Study PICO(T):

For ER patients of two different emergency rooms, does a follow-up phone call by an ED staff member in addition to standard discharge instructions, compared to standard discharge instructions with no follow-up phone call, impact patient satisfaction ratings of the ER?

Citation:

Wong, F. K., Chow, S., Chang, K., Lee, A., & Liu, J. (2004). Effects of nurse follow-up on emergency room revisits: a randomized controlled trial. Social Science & Medicine, 59(11), 2207-2218. doi:10.1016/j.socscimed.2004.03.028

Study objective/ intervention or exposures compared Design Sample (N) Intervention Outcomes studied (how measured) Results Level
To assess the impact of follow-up phone calls by a nurse on ER patients post discharge at an urban acute care hospital on health outcomes and utilization of healthcare providers (e.g., ER, general practitioner). Randomized control trial (RCT) Patients were selected on a sample of days through an entire year, and across all hours of the day. Participants were randomly assigned to the control or intervention group using a computer generated algorithm. Eligible participants: 900 20 were excluded due to language barrier or unwilling Accepted: 880 patients Control group: 440 enrolled, 40 were unable to be followed up with; 400 patients completed study Intervention group: 440 selected, 45 quit early or were unable to be followed up with; 395 patients completed study Control group: standard discharge instructions prior to discharge, with no follow-up phone calls Intervention group: standard discharge instructions plus nurse follow-up phone calls: •1st call 1-2 days post discharge •2nd call 4-5 days post discharge Both dependent variables were assessed via a follow-up phone-based interview 30-days post discharge, using validated questions – both quantitative and open-ended Dependent Variables Health outcome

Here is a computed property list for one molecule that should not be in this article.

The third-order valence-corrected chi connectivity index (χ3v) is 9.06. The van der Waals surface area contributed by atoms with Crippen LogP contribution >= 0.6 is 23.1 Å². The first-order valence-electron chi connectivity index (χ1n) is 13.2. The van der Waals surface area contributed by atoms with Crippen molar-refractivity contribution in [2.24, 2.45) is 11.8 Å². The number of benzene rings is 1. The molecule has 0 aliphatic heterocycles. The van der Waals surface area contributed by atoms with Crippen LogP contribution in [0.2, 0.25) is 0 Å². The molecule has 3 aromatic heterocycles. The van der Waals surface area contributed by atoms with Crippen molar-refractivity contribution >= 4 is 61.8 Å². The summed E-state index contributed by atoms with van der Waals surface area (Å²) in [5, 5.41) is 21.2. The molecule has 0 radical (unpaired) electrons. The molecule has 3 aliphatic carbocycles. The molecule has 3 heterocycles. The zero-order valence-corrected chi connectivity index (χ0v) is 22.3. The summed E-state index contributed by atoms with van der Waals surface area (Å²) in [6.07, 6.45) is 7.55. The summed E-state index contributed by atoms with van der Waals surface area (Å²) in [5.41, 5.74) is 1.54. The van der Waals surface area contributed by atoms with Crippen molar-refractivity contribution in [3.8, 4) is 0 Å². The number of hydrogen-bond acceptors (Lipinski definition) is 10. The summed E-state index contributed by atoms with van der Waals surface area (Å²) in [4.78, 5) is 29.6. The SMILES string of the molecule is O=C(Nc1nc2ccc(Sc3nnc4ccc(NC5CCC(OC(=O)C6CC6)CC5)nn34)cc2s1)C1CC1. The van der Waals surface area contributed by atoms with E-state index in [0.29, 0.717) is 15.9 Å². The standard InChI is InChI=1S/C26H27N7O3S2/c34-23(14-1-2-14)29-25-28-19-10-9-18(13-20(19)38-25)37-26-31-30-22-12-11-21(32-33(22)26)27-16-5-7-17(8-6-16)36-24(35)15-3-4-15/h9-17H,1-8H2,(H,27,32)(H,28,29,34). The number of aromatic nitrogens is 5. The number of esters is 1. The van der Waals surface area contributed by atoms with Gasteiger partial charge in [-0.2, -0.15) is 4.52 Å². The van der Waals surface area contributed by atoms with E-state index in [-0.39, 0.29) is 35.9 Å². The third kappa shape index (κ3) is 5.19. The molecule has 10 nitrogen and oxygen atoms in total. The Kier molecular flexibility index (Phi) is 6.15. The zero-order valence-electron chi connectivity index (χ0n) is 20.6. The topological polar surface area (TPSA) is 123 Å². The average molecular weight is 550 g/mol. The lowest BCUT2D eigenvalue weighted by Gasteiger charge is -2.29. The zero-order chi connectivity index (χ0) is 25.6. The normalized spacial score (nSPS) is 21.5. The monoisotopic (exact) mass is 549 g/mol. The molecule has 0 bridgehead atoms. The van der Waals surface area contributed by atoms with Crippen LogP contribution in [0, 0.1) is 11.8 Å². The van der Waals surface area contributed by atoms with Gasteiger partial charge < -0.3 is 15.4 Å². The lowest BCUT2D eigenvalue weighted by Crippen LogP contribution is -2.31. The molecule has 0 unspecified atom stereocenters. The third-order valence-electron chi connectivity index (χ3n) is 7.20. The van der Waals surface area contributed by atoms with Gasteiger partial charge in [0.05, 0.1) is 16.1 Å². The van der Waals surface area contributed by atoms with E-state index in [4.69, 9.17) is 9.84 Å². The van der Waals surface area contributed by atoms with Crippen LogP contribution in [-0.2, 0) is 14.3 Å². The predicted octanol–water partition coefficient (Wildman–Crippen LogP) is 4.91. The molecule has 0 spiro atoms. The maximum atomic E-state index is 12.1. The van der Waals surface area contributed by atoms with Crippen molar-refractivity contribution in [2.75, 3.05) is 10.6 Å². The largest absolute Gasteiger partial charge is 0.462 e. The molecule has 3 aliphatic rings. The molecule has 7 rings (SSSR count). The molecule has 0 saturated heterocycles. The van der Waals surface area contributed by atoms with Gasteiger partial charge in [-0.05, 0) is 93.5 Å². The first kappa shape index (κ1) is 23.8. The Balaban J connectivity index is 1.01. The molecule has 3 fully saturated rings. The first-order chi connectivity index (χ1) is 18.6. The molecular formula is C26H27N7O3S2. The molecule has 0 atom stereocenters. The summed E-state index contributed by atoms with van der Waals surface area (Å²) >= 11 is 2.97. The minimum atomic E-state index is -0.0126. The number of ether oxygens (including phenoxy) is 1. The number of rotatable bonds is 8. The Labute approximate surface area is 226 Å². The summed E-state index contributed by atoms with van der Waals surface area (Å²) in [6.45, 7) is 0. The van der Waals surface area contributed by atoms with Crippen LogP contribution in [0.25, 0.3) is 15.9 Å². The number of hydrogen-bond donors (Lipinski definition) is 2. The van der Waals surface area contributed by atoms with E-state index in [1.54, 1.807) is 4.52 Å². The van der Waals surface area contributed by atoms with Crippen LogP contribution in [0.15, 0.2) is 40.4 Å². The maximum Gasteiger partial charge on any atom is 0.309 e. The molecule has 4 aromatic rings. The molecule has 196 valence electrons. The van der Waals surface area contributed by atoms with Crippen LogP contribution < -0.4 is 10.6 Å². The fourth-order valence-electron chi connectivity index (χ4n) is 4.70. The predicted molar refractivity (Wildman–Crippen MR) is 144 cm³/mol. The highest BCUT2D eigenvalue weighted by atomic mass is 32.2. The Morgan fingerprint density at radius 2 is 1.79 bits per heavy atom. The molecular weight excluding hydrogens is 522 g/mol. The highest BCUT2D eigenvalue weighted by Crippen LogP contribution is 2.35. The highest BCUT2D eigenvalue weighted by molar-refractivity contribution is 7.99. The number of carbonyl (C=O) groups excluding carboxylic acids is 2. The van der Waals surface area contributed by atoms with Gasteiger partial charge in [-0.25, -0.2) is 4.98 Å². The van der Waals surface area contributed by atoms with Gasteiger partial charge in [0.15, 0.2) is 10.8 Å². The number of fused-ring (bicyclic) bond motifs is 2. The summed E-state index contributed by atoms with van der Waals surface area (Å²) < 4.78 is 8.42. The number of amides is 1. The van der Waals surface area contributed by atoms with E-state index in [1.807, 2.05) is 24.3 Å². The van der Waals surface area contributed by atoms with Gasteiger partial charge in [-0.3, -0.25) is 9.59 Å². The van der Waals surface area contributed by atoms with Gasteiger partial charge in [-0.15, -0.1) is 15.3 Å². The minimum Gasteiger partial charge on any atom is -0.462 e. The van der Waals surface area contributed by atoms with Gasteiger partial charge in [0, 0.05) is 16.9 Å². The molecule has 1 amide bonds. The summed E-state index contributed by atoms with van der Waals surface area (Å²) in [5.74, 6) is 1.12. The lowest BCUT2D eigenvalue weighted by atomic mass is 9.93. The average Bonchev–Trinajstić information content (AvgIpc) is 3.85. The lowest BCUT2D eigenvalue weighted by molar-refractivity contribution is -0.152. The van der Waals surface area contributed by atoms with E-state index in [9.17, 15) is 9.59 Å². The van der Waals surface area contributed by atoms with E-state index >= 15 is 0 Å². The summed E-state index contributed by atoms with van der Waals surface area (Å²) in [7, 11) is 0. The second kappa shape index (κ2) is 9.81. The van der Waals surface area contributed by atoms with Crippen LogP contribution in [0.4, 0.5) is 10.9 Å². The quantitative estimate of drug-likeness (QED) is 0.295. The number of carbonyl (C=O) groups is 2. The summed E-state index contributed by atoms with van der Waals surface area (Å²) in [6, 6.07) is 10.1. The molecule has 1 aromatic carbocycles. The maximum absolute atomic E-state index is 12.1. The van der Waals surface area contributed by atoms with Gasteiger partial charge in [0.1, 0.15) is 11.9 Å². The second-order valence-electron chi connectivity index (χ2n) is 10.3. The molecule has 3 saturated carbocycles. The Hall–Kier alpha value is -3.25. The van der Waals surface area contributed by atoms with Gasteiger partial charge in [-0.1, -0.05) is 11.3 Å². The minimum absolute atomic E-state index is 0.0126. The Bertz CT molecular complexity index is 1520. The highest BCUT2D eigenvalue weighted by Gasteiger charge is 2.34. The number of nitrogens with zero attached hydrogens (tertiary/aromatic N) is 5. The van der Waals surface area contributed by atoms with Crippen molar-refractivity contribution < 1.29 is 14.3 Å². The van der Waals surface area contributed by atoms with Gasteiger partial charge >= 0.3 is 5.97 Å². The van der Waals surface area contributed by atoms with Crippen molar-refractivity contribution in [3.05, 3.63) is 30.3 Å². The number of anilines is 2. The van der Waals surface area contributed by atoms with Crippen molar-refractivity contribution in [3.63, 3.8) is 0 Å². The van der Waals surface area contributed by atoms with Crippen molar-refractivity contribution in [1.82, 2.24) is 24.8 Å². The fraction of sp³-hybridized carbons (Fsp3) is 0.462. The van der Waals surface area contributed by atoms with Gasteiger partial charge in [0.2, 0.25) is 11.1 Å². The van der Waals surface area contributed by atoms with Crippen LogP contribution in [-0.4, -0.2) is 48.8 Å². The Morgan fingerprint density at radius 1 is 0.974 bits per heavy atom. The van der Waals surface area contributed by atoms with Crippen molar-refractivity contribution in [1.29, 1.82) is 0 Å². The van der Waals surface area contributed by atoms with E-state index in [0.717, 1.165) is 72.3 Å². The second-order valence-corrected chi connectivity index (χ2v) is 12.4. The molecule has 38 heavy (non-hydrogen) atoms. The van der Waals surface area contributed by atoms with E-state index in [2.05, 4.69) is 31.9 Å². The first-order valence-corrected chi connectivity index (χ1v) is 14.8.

• affecting daily life

• improvement of conditions

• self-reported health

•consumer satisfaction) Health care utilization

Number of times visiting

• general practitioner

• general outpatient clinic

• ER)

Control and intervention group were not statistically different on demographic characteristics (p>0.05). Intervention group was more likely to report a general “improvement of condition” compared to control group (97% vs. 93%; p=0.026) Intervention group was more likely to report a revisit to the ER within 30-days post discharge compared to control group (30% vs. 24%; p=0.036) 2
Study PICO(T):

For adult patients discharged from the emergency room, does the implementation of two nurse delivered follow-up phone calls post discharge along with standard discharge instructions, compared to standard instructions alone, impact health outcomes and utilization of health care services within 30-days post discharge?

Appendix 2:

PRISMA Search Flow DIagram

Records identified through CINAHL database

(n=94) Biese, K., LaMantia, M., Shofer, M., McCall, B., Roberts, E., Stearns, S. C., Principe, S., Kizer, J. S., Cairns, C. B., & Busby-Whitehead, J. (2014). A randomized trial exploring the effect of a telephone call follow-up on care plan compliance among older adults discharged home from the emergency department. Academic Emergency Medicine, 21(2), 188-195. doi:10.1111/acem.12308

 

Records identified through PubMed database

(n=306)

 

Records identified through manual searching

(n=2)

 

Records after duplicates removed�(n=341)

 

Records included in title screening�(n=341)

 

Full-text articles assessed for eligibility�(n=21)

 

Studies included in synthesis �(n=6)

 

 

 

 

 

 

 

Records excluded �(n=320)

Non-emergency department population (208)

Emergency department-related, but non-related intervention (e.g., telephone was used during research methods) (95)

Emergency department-related, but very specific patient population (12)

Qualitative or exploratory in nature (5)

 

Full-text articles excluded, with reasons�(n=15)

Study was for narrow and specific population (7)

Study was exploratory in nature, without control and intervention (3)

Study included a non-telephone intervention (e.g., text, e-mail) (2)

Study was not in an emergency department (1)

Intervention was pharmacist only (1)

Study was a repeat of another (included) study (1)